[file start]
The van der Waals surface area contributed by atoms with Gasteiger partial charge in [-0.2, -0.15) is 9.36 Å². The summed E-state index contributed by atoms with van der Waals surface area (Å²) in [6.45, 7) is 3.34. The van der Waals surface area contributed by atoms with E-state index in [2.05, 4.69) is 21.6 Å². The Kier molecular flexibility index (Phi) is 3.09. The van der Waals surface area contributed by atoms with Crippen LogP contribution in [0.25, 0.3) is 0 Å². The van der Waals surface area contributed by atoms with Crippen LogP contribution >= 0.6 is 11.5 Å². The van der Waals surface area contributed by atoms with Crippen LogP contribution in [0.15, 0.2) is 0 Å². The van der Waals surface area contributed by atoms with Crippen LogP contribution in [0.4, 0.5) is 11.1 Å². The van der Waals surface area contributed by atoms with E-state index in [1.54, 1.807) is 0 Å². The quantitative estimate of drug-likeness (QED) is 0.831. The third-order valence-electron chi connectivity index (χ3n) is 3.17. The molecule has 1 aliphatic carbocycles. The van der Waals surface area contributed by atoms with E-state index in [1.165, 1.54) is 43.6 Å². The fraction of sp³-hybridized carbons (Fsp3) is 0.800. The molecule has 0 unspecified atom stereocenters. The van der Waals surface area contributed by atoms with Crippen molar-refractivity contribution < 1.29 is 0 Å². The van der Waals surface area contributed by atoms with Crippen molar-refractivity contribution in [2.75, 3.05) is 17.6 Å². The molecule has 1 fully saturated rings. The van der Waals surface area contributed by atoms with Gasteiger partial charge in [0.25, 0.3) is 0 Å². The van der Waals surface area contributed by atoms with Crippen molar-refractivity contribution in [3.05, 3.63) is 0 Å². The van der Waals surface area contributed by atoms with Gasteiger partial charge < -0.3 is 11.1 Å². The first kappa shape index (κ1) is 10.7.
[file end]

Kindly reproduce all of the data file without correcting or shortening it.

The van der Waals surface area contributed by atoms with Gasteiger partial charge in [-0.2, -0.15) is 9.36 Å². The summed E-state index contributed by atoms with van der Waals surface area (Å²) in [6.45, 7) is 3.34. The van der Waals surface area contributed by atoms with E-state index in [2.05, 4.69) is 21.6 Å². The Kier molecular flexibility index (Phi) is 3.09. The van der Waals surface area contributed by atoms with Crippen LogP contribution in [0.25, 0.3) is 0 Å². The van der Waals surface area contributed by atoms with Crippen LogP contribution >= 0.6 is 11.5 Å². The van der Waals surface area contributed by atoms with Crippen LogP contribution in [0.15, 0.2) is 0 Å². The van der Waals surface area contributed by atoms with Crippen LogP contribution in [0.4, 0.5) is 11.1 Å². The van der Waals surface area contributed by atoms with E-state index in [1.54, 1.807) is 0 Å². The quantitative estimate of drug-likeness (QED) is 0.831. The third-order valence-electron chi connectivity index (χ3n) is 3.17. The molecule has 1 aliphatic carbocycles. The van der Waals surface area contributed by atoms with E-state index in [1.165, 1.54) is 43.6 Å². The fraction of sp³-hybridized carbons (Fsp3) is 0.800. The molecule has 0 unspecified atom stereocenters. The van der Waals surface area contributed by atoms with Crippen molar-refractivity contribution < 1.29 is 0 Å². The van der Waals surface area contributed by atoms with Crippen molar-refractivity contribution in [2.75, 3.05) is 17.6 Å². The molecule has 1 fully saturated rings. The van der Waals surface area contributed by atoms with Gasteiger partial charge in [0.25, 0.3) is 0 Å². The van der Waals surface area contributed by atoms with Crippen molar-refractivity contribution in [3.05, 3.63) is 0 Å². The van der Waals surface area contributed by atoms with Gasteiger partial charge < -0.3 is 11.1 Å². The first kappa shape index (κ1) is 10.7.